Radio & Electronic Projects: Capacitance bridge

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Introduction

It is always valuable to have a means of measuring capacitors amongst your test gear. Universal LCR bridges (i.e. systems that can measure inductance, capacitance and resistance) can be found at most rallies, and you can work your way up to owning one of these. In the meantime, a piece of home made equipment gives you experience as well as resulting in a useful measuring instrument.

The circuit described here is called a capacitance bridge, because it balances the effects of one resistor/capacitor pair against another; if one capacitor has an unknown value, then the other can be calculated. The basic bridge circuit is shown in Figure 1. To avoid having calculations to perform, this instrument will be calibrated by using capacitors of known values. The bridge is a useful way of performing measurements, because a knob is turned until there is a null in the signal from an earpiece or loudspeaker.

The ear is very precise in being able to perceive nulls, which makes the bridge easy to use and reasonably accurate. At the null, the bridge is said to be balanced.


Figure 1 Simplified circuit of a capacitance bridge. R1 is adjusted for minimum sound


Figure 2 Transistors TR1 and TR2 give an audio signal which is adjusted by variable resistor RV1


Figure 3--Components are soldered together on a small prototype board


Figure 4--Layout of the parts inside an aluminum box. The earpiece socket is insulated from the case

How does it work?

Figure 2 is the circuit diagram for this capacitance bridge. Transistors TR1 and TR2 form an oscillator. This is the audio oscillator shown in Figure 1, and produces an alternating voltage which is fed to the bridge. RV1 (in the collector lead of TR2) replaces both R1 and R2 in Figure 1 -- that part of RV1 above the wiper represents R1, while that part below the wiper represents R2. The voltage on one side of the earpiece is determined by the ratio of these values, and is adjusted by rotating RV1. The voltage on the other side of the earpiece is determined by the ratio of C3 to Cx, where Cx is the unknown-valued capacitor. When these two voltages are the same, the bridge is balanced and there is no current through the earpiece.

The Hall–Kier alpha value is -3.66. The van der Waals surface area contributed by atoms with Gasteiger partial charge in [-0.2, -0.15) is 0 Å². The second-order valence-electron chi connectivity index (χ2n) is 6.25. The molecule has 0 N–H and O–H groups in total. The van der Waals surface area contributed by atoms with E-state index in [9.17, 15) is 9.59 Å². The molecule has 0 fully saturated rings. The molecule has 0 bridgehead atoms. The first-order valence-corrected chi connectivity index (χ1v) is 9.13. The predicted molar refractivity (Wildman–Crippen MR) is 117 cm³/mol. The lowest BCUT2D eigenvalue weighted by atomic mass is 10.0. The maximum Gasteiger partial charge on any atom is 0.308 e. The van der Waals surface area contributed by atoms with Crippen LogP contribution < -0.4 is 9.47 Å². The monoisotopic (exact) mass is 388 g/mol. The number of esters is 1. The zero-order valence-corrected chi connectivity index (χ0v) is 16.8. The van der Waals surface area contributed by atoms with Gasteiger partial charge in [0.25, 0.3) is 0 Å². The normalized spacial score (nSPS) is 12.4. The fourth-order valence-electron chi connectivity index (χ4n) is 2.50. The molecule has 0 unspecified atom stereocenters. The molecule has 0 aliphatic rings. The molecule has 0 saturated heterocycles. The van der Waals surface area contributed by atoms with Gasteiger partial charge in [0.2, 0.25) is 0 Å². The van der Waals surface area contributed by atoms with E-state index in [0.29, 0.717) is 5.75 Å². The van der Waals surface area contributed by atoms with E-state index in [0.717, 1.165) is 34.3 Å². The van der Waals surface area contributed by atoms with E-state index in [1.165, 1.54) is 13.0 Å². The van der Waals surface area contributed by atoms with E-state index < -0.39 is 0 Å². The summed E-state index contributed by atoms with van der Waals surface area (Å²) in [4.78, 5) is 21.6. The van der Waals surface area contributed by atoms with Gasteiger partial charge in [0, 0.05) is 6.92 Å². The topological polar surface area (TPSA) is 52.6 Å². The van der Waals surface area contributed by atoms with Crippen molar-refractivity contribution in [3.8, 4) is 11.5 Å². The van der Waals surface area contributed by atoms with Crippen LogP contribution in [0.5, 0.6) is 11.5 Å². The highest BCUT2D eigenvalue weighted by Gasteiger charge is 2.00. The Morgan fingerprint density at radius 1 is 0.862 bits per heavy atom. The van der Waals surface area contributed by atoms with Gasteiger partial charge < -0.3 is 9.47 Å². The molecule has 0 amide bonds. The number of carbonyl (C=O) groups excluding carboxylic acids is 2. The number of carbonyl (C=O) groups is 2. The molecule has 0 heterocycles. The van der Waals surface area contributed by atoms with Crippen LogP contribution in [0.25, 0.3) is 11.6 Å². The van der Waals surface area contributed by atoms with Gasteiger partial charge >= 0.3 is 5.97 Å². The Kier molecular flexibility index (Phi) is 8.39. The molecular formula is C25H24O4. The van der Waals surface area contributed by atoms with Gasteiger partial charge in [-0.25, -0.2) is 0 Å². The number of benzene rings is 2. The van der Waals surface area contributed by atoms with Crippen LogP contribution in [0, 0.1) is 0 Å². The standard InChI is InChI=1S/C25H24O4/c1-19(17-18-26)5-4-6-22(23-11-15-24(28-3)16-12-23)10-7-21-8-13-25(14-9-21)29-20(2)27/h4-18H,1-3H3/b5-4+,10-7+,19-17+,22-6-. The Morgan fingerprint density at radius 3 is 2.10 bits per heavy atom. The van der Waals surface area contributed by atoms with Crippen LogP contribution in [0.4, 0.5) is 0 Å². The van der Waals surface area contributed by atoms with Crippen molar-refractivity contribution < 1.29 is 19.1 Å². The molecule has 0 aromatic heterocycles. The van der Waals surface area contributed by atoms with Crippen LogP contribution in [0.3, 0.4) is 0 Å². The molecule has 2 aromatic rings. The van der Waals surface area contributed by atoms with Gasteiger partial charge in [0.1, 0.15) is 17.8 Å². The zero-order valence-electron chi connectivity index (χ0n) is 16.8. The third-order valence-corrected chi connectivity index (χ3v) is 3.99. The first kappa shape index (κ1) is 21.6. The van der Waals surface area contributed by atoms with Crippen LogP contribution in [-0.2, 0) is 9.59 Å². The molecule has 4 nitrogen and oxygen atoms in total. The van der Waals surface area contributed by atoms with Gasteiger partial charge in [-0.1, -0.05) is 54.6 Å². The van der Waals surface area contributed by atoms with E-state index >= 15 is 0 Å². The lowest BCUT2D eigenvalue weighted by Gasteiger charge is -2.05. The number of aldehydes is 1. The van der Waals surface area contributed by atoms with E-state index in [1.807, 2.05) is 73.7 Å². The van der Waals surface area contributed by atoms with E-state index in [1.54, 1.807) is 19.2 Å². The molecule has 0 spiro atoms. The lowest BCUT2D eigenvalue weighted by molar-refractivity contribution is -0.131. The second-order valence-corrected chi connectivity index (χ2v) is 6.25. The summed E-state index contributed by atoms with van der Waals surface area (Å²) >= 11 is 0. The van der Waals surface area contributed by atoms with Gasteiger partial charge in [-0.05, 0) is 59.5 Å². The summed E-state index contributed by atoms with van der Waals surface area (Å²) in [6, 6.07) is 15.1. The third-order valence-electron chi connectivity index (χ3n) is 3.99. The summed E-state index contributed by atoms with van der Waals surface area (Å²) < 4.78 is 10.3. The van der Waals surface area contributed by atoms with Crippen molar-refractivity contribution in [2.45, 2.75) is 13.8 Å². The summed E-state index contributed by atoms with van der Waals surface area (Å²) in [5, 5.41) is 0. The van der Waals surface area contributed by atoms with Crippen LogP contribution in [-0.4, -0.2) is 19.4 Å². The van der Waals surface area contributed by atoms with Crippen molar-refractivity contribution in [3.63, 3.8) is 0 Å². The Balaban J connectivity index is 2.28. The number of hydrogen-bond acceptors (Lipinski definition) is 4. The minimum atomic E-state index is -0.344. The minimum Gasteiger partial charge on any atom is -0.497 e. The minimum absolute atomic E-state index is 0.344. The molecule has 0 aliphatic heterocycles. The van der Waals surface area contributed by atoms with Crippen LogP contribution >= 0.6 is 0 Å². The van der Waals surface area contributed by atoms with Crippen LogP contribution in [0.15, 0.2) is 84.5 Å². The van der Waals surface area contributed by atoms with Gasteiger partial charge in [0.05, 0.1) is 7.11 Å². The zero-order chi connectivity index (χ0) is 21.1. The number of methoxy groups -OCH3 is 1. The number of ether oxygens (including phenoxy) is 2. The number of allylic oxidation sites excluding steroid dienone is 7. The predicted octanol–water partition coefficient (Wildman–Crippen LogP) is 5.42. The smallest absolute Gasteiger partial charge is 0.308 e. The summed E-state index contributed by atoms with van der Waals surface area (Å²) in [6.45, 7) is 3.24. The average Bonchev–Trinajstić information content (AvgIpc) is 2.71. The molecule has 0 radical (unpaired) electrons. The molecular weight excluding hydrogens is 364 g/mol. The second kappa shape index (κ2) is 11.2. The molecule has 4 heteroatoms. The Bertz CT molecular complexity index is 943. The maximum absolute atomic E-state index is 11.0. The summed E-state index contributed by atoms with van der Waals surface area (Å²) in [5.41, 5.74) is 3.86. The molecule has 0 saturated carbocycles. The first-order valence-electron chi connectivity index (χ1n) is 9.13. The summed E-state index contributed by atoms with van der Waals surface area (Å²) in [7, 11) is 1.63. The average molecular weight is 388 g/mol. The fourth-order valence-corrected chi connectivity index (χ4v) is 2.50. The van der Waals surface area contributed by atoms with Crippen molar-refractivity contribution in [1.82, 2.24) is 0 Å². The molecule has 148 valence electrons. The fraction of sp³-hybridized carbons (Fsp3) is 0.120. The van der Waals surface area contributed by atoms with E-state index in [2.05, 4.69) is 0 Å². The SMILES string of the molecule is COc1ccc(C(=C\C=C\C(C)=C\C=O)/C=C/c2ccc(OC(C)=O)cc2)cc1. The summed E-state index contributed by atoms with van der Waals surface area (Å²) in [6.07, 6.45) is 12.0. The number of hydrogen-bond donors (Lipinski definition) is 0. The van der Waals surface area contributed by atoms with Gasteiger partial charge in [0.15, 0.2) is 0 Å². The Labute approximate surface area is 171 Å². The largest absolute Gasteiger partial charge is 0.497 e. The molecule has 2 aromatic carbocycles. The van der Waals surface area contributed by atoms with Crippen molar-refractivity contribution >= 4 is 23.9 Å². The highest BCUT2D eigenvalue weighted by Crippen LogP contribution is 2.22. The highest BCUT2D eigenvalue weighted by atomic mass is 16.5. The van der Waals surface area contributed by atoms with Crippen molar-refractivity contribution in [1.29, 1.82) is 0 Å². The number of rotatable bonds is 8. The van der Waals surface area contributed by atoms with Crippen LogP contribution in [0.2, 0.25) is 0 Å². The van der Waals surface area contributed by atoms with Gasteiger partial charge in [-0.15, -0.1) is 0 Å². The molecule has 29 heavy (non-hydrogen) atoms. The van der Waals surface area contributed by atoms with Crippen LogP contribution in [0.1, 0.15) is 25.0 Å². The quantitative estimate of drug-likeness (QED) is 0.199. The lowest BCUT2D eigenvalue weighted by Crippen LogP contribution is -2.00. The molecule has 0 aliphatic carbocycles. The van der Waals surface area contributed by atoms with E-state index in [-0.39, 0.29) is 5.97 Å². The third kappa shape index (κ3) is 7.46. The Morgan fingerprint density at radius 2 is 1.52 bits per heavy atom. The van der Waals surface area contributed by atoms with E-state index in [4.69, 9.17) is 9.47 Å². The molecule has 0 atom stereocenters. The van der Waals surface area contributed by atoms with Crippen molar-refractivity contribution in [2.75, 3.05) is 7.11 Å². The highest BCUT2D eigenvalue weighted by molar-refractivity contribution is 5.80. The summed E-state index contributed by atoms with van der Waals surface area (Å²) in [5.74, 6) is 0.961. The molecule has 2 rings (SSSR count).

Figure 3 shows the layout of the components on the matrix board of the prototype. It measures 10 holes by 14 holes, and is of the plain type, i.e. no copper strips. All earth connections are taken to a single solder tag. When mounting the board inside a metal box, a long screw is used with extra nuts, to earth the board to the case while providing a stand-off, thus preventing any unwanted short-circuits between the board connections and the case. Be aware that a crystal earpiece must be used; low-impedance headphones of the Walkman type are not satisfactory. Solder two flying leads as shown in Figure 4, about 15 cm long, terminated in small crocodile clips for attaching to the unknown capacitor.

Calibration

After checking the circuit carefully, attach the battery and switch on; a buzzing noise should be heard in the earpiece. This is the first sign that everything should be OK. If there is no buzz, switch off and recheck the connections.

You will now need a range of close-tolerance (1%) silver-mica capacitors covering the range 10 to 1000 picofarads (pF). Arrange the capacitors in ascending order and connect them to your bridge in sequence. After having prepared a neat piece of card or paper mounted behind the knob on the front panel, mark the dial at the positions of the nulls for all the capacitors.

You have now calibrated your capacitance bridge. If you are more likely to want to measure larger capacitors, replace C3 by a 1 nanofarad (nF) capacitor, and the bridge will measure up to 10 nF approximately.


Parts list

Resistors: all 0.25 watt, 5% tolerance

R1 10 kilohms

R2, R3 100 kilohms

RV1 10 kilohms linear

Capacitors

C1, C2 10 nanofarads (nF) ceramic

C3 100 picofarads (pF) silver mica or polystyrene

C4 47 microfarads (uF) 16V electrolytic

Semiconductors

TR1, TR2 BC108 npn

Additional items

SW1 SPST on/off switch

Battery connector, PP3 type

Earpiece, crystal type

SK1 3.5mm jack socket for earpiece

Battery, 9V PP3

Matrix board, approx. 10 holes by 14 holes

Aluminum case, approx. 10 × 8 × 5cm

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